My sense from the book is that the rats were never so omnipresent, nor so enormous, when you were growing up, as they are now. Is it simply that you didn't notice them as much? They were part of the landscape? Or are they really much worse? To what do you credit this change? Discarded packets of Haldiram's snacks? Human population increase? Or do they have some correlation to the influx of black money you just mentioned, metaphorical or otherwise?
You remember those calendar images of Lord Ganesha in which he has his divine vehicle, a rat, crouching devotedly next to him? Rats were my vehicle, too. But as you rightly suggest, they weren't wholly metaphorical. Are they more numerous now? I don't know. They certainly seem more numerous in my parents' house. I think that's because there are fewer occupants now, and the rats have the run of the place.
I had been thinking about asking you a question about whether there has been any objection to your book on the grounds that it showcases some weaknesses of Indian society, since such critiques often arise in the case of Indian authors and filmmakers who create work for an international audience. To focus on the rat, even if it does, as you say, act as Ganesha's divine vehicle, would irk in some quarters, I'm sure. But I was reading the short stories of Hindi satirist Shrilal Shukla at the same time as I read your book, alternating chapters. The two books made excellent companions: Shukla, like many Hindi authors, offers a relentless critique of social ills in his bitingly satirical style. What you have done is fully in line with the tradition of Hindi satire, even if you've done it after leaving home, and Hindi. And so, I decided no, I'd rather know of the reception closer to the home you describe. Is the book being read in Patna, or in the Indian states of Bihar and U.P.? If so, how has it been received?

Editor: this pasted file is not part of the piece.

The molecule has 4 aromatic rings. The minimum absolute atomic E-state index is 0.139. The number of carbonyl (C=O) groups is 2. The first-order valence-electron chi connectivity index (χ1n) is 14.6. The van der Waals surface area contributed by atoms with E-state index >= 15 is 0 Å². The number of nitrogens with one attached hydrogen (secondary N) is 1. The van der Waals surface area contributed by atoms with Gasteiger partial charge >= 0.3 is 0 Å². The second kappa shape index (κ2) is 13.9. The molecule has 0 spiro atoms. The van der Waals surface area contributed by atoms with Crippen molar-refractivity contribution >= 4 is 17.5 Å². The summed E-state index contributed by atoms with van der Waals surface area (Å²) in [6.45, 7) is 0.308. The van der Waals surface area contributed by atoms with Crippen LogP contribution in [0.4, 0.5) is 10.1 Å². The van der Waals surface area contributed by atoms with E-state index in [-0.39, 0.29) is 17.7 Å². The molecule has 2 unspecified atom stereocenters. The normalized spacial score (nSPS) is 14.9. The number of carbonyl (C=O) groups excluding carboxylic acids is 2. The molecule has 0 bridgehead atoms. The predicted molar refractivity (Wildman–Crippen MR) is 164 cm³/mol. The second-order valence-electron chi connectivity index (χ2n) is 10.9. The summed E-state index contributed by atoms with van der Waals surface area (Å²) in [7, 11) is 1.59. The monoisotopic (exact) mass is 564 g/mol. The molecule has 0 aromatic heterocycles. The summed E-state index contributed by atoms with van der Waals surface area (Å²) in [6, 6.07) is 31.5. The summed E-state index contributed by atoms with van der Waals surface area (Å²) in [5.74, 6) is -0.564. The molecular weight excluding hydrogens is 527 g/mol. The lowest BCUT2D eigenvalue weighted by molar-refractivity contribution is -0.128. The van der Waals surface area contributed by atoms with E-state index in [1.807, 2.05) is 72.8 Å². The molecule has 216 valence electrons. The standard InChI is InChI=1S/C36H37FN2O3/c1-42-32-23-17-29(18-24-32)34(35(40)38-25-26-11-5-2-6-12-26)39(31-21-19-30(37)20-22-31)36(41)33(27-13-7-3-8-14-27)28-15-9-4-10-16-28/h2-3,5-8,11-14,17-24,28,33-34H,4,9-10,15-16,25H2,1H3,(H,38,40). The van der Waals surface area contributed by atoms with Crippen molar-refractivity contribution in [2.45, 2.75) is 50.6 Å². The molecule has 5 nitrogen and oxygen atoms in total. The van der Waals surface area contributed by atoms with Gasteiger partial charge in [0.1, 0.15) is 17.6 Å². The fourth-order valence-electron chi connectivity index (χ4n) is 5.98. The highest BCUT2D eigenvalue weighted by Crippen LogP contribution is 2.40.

Is there an English equivalent of "आपके मुँह में घी-शक्कर"?